The government is paying millions for risky medications that have never been reviewed for safety and effectiveness but are still covered under Medicaid, an Associated Press analysis of federal data has found. Tax payers have shelled out at least $200 million since 2004 for such drugs. Yet the Food and Drug Administration says unapproved prescription drugs are a public health problem, and some unapproved medications have been dozens of deaths. Millions of private patients are taking them as well, and their availability may create a false sense of security. The AP analysis found that Medicaid, which serves low-income people, paid nearly $198 million from 2004 to 2007 for more than 100 unapproved drugs. Data for 2008 were not available but unapproved drugs still are being sold. The AP checked the medications against FDA databases, using agency guidelines to determine if they were unapproved. The FDA says there may be thousands of such drugs on the market. The medications are mainly for common conditions like colds ad pain. They date back decades, before the FDA tightened its review of its review of drugs in the early 1960s. The FDA says it is trying to squeeze them from the market, but conflicting federal laws allow the Medicaid health program for low-income people to pay for them.

    Tags: Medicaid; unapproved medicine; medical reporting; Food and Drug Administration; prescription drugs; medical review

    By Ricardo Alonso-Zaldivar; Frank Bass

    Associated Press


  • Chantix: Miracle cure for dangerous drug?

    An investigation into the anti-smoking drug Chantix/Varenicline found many adverse reactions in the FDA's public database. The reactions included aggression, violent behavior and thoughts of suicide. "A follow report detailed how drugs are sent to market with minimal testing."

    Tags: Food and Drug Administration; medicine; anti-smoking; risk; Europe; drug testing; adverse reactions;

    By Bennett Cunningham; Stuart Boslow; Manuel Villela; Joshua Brown; Aaron Wische

    KTVT-TV (Dallas)


  • Fish Fraud

    "Focusing on red snapper, a pricey fish the Food and Drug Administration red-flags as commonly substituted, Fuller had DNA testing done on samples from Chicago restaurants: None, our testing results proved, was serving genuine red snapper."

    Tags: food; restaurant; DNA; red snapper; fish;

    By Janet Fuller

    Chicago Sun-Times


  • The Killer Cure

    Thousands of patients have died as a result of the Food and Drug Administration, along with drug companies, have failed to warn Americans about the dangers of methadone. People are overdosing on methadone, and federal officials hired a doctor on the payroll of a methdaone maker to report on the number of deaths each year.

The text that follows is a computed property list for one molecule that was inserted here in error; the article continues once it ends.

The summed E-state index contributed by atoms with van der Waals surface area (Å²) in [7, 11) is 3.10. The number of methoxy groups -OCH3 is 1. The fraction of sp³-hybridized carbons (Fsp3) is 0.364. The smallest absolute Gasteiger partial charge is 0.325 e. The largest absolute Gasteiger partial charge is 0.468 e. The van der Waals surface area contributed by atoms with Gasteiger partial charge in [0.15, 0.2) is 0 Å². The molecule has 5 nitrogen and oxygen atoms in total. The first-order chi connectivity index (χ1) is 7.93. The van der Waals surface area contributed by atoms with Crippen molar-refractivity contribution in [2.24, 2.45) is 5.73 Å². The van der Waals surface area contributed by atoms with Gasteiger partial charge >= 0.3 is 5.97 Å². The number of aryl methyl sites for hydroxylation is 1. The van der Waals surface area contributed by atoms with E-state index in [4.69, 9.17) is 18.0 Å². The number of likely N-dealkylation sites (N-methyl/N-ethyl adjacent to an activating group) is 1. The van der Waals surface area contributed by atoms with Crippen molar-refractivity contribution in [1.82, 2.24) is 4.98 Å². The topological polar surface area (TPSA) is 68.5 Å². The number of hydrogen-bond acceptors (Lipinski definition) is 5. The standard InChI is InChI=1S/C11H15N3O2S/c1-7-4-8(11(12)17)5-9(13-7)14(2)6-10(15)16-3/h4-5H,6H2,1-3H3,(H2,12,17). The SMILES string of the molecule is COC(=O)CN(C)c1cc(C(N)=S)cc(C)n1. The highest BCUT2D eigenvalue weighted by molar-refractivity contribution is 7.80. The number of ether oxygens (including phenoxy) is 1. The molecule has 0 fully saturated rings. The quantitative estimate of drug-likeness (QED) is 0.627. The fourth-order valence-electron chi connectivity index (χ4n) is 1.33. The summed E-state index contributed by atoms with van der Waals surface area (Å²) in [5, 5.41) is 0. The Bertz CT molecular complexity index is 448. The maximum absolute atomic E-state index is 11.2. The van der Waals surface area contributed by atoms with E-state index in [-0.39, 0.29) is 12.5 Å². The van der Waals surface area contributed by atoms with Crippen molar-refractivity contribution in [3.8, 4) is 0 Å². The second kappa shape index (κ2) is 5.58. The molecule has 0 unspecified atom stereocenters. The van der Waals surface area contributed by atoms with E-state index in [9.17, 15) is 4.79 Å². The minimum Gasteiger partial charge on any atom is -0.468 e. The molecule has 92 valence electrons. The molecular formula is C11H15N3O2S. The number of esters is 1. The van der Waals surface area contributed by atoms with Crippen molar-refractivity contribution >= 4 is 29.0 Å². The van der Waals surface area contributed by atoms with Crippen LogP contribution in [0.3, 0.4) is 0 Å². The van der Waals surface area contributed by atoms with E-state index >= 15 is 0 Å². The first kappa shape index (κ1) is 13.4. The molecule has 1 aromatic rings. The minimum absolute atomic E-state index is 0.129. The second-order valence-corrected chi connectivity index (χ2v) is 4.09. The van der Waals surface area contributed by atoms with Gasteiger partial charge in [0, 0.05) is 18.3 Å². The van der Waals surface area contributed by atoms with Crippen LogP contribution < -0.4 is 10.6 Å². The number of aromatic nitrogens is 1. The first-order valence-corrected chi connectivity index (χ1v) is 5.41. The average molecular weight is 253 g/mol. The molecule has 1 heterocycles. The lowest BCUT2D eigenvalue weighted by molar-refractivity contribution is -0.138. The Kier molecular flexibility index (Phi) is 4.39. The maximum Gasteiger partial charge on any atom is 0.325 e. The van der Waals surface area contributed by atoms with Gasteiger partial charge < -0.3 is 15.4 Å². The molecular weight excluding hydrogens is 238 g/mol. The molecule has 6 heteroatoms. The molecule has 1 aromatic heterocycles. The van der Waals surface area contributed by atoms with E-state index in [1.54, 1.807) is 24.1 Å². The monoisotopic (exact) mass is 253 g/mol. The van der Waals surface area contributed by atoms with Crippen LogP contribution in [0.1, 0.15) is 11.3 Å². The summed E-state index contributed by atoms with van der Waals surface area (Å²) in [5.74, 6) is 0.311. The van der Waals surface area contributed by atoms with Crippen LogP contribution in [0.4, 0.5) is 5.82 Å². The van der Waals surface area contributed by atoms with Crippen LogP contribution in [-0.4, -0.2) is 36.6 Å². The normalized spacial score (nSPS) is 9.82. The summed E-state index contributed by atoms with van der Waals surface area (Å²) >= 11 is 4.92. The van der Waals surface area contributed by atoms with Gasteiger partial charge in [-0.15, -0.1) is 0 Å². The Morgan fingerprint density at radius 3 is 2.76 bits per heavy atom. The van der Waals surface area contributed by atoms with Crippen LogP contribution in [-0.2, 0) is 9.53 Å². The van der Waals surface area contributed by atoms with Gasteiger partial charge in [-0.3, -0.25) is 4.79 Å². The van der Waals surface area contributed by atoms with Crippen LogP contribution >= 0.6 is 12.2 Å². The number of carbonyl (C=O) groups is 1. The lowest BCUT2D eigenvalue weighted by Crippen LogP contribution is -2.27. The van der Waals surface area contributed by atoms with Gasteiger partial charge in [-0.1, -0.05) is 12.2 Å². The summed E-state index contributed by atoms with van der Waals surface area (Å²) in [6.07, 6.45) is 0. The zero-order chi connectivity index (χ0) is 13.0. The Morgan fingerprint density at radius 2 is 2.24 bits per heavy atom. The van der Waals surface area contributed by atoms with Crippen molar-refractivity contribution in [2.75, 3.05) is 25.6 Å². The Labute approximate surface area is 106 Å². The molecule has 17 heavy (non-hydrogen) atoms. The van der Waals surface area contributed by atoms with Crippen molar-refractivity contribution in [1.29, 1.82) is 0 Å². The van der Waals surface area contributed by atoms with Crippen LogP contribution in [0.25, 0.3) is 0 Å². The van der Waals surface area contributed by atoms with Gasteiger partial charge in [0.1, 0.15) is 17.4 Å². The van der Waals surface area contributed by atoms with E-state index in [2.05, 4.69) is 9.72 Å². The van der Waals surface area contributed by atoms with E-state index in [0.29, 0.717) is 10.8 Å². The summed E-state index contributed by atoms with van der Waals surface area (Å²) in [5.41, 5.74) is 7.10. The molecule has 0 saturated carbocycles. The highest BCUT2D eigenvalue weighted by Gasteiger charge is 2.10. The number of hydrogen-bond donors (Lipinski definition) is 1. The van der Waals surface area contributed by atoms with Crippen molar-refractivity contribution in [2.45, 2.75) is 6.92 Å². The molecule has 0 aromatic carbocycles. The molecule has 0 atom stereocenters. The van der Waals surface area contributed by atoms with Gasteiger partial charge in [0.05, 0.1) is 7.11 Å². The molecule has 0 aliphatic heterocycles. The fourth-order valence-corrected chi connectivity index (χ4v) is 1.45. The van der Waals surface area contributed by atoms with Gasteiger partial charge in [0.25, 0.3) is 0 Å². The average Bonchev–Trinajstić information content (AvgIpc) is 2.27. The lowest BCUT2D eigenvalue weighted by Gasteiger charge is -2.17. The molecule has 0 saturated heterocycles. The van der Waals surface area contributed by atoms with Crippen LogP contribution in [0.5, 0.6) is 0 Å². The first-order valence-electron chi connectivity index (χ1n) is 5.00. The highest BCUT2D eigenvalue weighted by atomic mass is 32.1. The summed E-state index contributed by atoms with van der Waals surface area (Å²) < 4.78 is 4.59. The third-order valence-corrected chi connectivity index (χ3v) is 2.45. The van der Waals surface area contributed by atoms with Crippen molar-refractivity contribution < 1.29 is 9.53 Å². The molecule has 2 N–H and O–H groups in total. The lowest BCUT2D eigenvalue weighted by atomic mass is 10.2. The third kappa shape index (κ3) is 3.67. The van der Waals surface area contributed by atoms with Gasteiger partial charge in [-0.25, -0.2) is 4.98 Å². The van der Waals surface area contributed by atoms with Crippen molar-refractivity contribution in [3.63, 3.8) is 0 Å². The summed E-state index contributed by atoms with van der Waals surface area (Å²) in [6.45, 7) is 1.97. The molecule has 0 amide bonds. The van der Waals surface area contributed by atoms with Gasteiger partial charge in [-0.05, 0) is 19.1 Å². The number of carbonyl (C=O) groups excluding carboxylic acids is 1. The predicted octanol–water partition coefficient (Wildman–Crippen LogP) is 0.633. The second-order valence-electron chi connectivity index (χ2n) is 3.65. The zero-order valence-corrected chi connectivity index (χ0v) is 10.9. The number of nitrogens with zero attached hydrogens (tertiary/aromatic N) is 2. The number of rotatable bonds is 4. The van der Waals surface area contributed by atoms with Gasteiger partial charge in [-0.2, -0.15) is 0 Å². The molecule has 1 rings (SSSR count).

Tags: FDA; OD; poison; oxycontin; prescription drug; heroin; opium

    By Scott Finn; Tara Tuckwiller

    Gazette (Charleston, W.Va.)


  • Dangerous Remedy

    Robert Little of The (Baltimore) Sun reported that the U.S. Army has injected over 1000 soldiers wounded in Iraq with a medicine designed for hemophiliacs despite the fact that it is dangerous for people with normal blood. It can give them blood clots that could cause strokes and heart attacks. It costs $6000 per dose. Civilian doctors "have largely rejected it as a standard treatment for trauma patients." Army doctors say, in their experience, the drug saves lives by stopping hemorrhaging. Little says “Doctors in Iraq's emergency rooms, however, almost never care for their patients long enough to see firsthand whether blood clots or other complications have developed." Little reports that "the drug has never been subjected to a large-scale clinical trial to verify that it works and is safe for patients without hemophilia."

    Tags: military medical system; Iraq; coagulant; Institute for Surgical Research; Germany; military hospitals; Food and Drug Administration; FDA; U.S. Department of Defense; DoD; Marines; Assistant Secretary of Defense for Health Affairs; U.S. Army Surgeon General; HIPPA; actionable intelligence; Recombinant Activated Factor VII; Novo Nordisk; coagulopathic bleeding;

    By Robert Little

    Baltimore Sun